December 12th 2007 00:05
Drawing on his own experiences as a child and drawing on the line of thought from Hans Christian Anderson's "The Ugly Duckling", Rudolph the Red-nosed Reindeer was composed, published and handed out to a total of 2.4 million children.
By 1946, over 6 million copies were in circulation, May having tested the story out on his own 4 year old daughter at the time of writing.
May's wife sadly passed away at the time of writing also, and due to the resulting financial difficulties, went to the stores corporate president. In 1947, the corporate president agreed to turn the copyright back over to May.
By 1947 "Rudolph the Red-Nosed Reindeer" was printed commercially and a year later a short cartoon of the story was shown in theatres. When May's brother-in-law, songwriter Johnny Marks, wrote the lyrics and melody for the song "Rudolph the Red-Nosed Reindeer", the Rudolph phenomenon was born.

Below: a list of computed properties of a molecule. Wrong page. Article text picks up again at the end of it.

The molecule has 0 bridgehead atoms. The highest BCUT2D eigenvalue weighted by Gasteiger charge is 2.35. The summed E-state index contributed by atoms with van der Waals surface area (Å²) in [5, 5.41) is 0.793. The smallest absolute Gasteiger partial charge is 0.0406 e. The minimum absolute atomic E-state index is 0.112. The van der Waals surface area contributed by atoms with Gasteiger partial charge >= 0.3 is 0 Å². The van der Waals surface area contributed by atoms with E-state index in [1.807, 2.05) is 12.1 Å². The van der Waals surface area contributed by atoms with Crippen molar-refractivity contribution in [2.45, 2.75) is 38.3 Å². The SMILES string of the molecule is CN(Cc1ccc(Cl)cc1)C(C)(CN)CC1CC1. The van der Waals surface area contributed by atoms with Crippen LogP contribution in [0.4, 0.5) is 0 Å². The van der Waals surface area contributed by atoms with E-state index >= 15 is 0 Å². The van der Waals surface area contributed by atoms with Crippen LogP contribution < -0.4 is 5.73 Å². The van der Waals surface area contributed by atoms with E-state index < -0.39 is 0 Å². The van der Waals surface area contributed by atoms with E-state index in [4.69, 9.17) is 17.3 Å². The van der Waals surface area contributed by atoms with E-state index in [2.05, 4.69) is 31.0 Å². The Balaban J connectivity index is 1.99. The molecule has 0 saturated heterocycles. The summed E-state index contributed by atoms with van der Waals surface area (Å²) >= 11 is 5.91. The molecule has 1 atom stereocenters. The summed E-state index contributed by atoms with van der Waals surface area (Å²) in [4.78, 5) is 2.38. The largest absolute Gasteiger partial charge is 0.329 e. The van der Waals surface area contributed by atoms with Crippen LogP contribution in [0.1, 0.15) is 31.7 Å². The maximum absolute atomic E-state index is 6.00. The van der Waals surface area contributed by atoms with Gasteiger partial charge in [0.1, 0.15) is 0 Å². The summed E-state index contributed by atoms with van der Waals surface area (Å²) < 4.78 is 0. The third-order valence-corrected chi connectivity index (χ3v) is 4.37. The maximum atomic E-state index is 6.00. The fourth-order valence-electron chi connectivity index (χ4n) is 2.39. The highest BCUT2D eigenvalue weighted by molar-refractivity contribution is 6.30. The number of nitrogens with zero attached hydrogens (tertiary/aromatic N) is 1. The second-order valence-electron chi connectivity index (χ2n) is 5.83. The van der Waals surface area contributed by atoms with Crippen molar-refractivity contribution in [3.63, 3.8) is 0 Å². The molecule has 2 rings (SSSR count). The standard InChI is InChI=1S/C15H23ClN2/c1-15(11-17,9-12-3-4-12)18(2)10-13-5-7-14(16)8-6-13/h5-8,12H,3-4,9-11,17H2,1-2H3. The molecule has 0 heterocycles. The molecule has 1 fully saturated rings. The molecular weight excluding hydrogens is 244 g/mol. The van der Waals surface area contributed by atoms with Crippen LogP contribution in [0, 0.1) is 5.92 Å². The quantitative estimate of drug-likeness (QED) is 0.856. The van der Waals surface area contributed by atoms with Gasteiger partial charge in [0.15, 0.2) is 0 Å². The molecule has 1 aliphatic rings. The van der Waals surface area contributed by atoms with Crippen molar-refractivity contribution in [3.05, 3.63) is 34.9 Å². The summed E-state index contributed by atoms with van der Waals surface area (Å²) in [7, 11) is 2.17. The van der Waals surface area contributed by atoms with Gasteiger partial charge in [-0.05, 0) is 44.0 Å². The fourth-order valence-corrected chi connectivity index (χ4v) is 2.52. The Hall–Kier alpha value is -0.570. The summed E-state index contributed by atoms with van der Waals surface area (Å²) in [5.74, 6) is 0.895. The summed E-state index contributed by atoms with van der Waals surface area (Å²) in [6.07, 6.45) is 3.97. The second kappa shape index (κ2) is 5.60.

The song was then recorded by Gene Autry in 1949 and sold two million copies during that first year. It is now one of the best-selling Christmas songs of all time, second only to Bing Crosby's "White Christmas".
Following on from the huge Rudolph sensation, a television special involving claymation-style characters was produced, to tell the story of Rudolph. Narrated by the popular Burl Ives, it has since been shown many a time on television, much to the delight of young children, and parents like myself who grew up with the tale.